Look to trends to map the future

The name of Crystal Langdon’s company, Crystal Clear Finances, might be considered an oxymoron to many people in today’s financial climate. In her recent address to the Port Salerno-Hobe Sound Rotary Club, however, Langdon spoke clearly about trend analysis research as the key to making successful business and life decisions.

“If you look at current trends,” said Langdon, a Certified Financial Planner, a registered investment advisor and speaker, based in New York, “and you understand the trends–what’s happening overall–then you can have a far greater impact on your own business and, as a service organization, within your own community.”

Rotarians who gather weekly for breakfast at the Treehouse Restaurant at the Heritage Ridge Golf Club nodded their heads in agreement when she declared, “Main Street USA will be the driving factor in the economy, not Wall Street.”

Though the massive job layoffs of last year have declined, she added, the uncertainty continues. As employees feel pressured at work and the unemployed are unable to find work, they will begin to look internally, to undergo a self-examination of talent, skills and abilities that will result in the decision to utilize those skills in their own businesses.

“There will be a surge in new small businesses as a result of this trend over the next five years,” she said.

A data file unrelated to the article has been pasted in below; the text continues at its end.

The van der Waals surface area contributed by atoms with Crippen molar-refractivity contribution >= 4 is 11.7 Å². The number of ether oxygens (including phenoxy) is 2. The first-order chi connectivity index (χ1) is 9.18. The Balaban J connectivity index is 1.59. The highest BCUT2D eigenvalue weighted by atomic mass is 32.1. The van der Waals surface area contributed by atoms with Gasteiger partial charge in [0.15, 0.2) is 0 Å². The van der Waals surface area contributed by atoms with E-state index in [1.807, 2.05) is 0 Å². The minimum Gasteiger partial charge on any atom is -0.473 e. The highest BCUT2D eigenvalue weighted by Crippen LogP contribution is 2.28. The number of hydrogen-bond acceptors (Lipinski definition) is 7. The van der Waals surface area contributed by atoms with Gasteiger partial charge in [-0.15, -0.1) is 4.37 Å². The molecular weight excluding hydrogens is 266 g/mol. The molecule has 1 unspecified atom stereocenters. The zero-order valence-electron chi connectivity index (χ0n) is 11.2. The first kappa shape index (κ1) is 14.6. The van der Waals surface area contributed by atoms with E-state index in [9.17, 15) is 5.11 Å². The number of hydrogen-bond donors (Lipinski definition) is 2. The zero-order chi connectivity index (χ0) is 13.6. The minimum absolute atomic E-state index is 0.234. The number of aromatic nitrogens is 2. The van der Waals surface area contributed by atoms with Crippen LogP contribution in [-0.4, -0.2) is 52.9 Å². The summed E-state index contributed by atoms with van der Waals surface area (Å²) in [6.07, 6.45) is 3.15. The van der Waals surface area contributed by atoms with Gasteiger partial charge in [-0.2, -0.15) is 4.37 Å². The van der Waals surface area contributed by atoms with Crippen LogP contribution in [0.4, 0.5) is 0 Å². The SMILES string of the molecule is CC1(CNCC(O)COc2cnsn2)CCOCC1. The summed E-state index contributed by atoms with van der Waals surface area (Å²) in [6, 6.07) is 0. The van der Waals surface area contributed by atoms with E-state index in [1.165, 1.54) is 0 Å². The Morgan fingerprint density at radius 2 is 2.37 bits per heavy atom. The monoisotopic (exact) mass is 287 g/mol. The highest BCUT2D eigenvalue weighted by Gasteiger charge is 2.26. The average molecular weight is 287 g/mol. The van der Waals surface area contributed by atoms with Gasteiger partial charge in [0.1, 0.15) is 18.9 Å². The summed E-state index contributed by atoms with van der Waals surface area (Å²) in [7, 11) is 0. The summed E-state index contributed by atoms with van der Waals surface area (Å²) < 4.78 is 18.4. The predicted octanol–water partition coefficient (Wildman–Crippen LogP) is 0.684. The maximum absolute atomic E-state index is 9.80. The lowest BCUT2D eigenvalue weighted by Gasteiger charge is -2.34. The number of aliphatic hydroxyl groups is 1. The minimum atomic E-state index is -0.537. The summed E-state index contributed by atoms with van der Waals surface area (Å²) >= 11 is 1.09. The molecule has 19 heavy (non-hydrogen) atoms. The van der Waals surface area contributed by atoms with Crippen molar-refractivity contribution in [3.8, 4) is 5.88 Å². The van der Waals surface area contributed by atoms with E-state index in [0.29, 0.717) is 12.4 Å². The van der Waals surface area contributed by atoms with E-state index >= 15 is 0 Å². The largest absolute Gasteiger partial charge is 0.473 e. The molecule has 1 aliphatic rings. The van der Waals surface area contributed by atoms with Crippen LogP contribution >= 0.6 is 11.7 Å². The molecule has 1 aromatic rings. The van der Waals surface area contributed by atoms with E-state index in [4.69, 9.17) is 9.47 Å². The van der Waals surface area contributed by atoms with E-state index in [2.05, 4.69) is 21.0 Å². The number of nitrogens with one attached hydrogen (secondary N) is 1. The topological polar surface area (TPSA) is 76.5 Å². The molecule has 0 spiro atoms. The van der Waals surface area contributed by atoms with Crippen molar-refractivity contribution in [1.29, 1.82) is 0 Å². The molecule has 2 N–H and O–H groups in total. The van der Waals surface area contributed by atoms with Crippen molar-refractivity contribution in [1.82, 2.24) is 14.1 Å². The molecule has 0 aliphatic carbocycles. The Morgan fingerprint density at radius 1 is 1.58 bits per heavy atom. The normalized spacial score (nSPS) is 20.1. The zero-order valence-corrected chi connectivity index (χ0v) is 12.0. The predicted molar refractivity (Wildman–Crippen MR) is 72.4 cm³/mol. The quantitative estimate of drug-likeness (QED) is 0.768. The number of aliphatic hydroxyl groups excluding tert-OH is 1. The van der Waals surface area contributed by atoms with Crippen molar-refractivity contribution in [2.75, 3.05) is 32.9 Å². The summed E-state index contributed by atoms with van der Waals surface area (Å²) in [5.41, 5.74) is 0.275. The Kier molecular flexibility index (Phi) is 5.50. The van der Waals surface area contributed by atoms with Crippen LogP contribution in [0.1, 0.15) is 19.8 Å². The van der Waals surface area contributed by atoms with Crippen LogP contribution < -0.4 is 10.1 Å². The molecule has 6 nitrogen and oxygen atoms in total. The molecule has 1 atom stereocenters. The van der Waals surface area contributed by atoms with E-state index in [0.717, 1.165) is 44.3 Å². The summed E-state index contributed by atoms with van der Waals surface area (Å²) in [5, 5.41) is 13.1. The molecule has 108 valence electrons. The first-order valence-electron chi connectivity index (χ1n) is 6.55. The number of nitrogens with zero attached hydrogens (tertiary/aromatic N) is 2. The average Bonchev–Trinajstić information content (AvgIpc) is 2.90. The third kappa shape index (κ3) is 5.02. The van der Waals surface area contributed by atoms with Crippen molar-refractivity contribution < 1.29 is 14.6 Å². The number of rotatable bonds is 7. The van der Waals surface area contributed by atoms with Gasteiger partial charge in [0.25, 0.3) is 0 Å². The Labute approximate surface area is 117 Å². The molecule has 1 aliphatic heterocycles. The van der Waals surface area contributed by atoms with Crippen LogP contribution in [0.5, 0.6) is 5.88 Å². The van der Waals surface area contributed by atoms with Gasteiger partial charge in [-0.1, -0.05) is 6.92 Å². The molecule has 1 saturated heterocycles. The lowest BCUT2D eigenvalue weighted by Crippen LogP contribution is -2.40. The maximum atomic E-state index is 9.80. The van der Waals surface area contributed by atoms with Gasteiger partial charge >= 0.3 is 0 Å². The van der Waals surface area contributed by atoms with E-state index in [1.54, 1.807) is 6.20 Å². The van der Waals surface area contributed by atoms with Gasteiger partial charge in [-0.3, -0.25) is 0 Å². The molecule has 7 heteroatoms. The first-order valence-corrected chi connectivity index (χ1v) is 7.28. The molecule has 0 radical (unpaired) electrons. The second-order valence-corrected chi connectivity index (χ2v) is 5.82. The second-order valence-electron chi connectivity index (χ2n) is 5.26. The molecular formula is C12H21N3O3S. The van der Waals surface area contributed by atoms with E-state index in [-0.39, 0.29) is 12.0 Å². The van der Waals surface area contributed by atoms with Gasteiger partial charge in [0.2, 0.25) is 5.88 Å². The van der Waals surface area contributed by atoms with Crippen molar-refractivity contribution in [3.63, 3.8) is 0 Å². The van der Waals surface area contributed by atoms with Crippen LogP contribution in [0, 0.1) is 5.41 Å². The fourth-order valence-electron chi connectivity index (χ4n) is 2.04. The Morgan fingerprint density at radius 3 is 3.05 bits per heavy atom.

Those businesses will address many of the well-recognized trends in the news today, but they also will tap into other, less obvious trends that currently float out of range of current headlines. One of those is a return to the kind of farming that our great-grandparents undertook two generations ago.

“There will be money to be made in the micro-farm,” she assured the group, as communities increasingly make the connection between what they eat and their health, as well as recognizing that what is offered today in supermarkets and fast-food restaurants is far inferior nutritionally and “chocked full” of unwanted chemicals than the food consumed by previous generations.

She pointed to her own experience as a lesson in trend watching. She now leases garden plots to neighbors from the 10 acres she owns in New York so families who want to grow their own vegetables can do so.

“Doing that has created an additional revenue stream for me,” she said, “and at the same time, the farms meet the needs in my community.”

Generational trends also will play an important role in the future, she said, as families increasingly combine generations, not just for improved economy but by choice.

“In their fast-paced lives, families are increasingly needing and wanting the wisdom of the older generation,” she said, “and at the same time, the older generation is reaching out to the younger one… Many in the older generation want to learn new technology in which the younger generation is quite adept.”

In the process, the younger generation also needs the wisdom that comes from living life, starting and running businesses and families. Opportunities exist, as a result of these blended generations, for a return to “front-porch” living, where neighbors know each others’ families and where neighbors look after neighbors.